Thank you for your comments. I appreciate your views. As we all know each of us approaches life in different ways and none is necessarily right or wrong. They are just how we view our circumstances.
I like to share all kinds of views on my blog because for sure it will resonate with someone.
Also, I always place a disclaimer at the end of each post to indicate that the views are of the guest and do not necessarily reflect mine.
Again, thanks so much for reading and sharing your thoughts.
Donna O’Donnell Figurski
WOW WOW WOW!!!!!! It is so amazing to hear all the different stories of us ( the Brain Injured) I like to think I have a great attitude of what happened to me but your’s gets First Prize. It is so beautiful to see what each person makes out of their lives. I wish the BEST to you always. a fellow survivor, Lee Staniland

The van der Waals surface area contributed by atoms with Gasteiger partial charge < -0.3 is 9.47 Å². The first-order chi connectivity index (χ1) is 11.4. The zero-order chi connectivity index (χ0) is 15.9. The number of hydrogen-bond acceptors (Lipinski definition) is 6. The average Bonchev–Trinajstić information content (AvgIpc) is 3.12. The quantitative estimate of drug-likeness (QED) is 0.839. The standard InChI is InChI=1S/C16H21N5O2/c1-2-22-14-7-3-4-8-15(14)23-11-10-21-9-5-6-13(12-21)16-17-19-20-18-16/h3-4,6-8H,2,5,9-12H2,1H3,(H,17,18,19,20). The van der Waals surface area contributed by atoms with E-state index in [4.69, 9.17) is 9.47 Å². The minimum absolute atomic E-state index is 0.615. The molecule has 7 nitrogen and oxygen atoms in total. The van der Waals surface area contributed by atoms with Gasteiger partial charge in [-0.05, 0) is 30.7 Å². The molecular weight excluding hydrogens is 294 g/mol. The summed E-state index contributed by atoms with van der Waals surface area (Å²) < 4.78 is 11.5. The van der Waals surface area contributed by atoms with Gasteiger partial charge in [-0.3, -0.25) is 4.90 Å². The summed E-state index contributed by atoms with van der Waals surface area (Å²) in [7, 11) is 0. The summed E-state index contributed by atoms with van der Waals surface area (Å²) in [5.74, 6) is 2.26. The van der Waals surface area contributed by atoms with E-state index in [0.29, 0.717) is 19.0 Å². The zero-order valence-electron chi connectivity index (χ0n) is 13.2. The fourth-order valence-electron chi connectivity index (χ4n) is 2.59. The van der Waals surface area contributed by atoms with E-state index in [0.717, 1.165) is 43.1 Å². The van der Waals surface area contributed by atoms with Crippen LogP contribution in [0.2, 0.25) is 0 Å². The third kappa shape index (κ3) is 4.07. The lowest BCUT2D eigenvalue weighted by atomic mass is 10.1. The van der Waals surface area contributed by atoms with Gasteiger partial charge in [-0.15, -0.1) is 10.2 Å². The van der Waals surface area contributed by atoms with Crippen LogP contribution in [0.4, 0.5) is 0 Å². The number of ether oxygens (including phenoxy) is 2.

What lovely thoughts you shared with David! As we all know each brain injury is different. Each person is different. And, each handles his or her BI in the best way possible to accommodate his or her life.
I think you are pretty amazing, too.
Donna O’Donnell Figurski
Lee, if you want to read a ton more stories about people with determination and perseverance, check out “The Resilient Soul,” by Karen Leavitt and published by David Grant.
You can read my story, “The Living Nightmare” on page 132.
Donna O’Donnell Figurski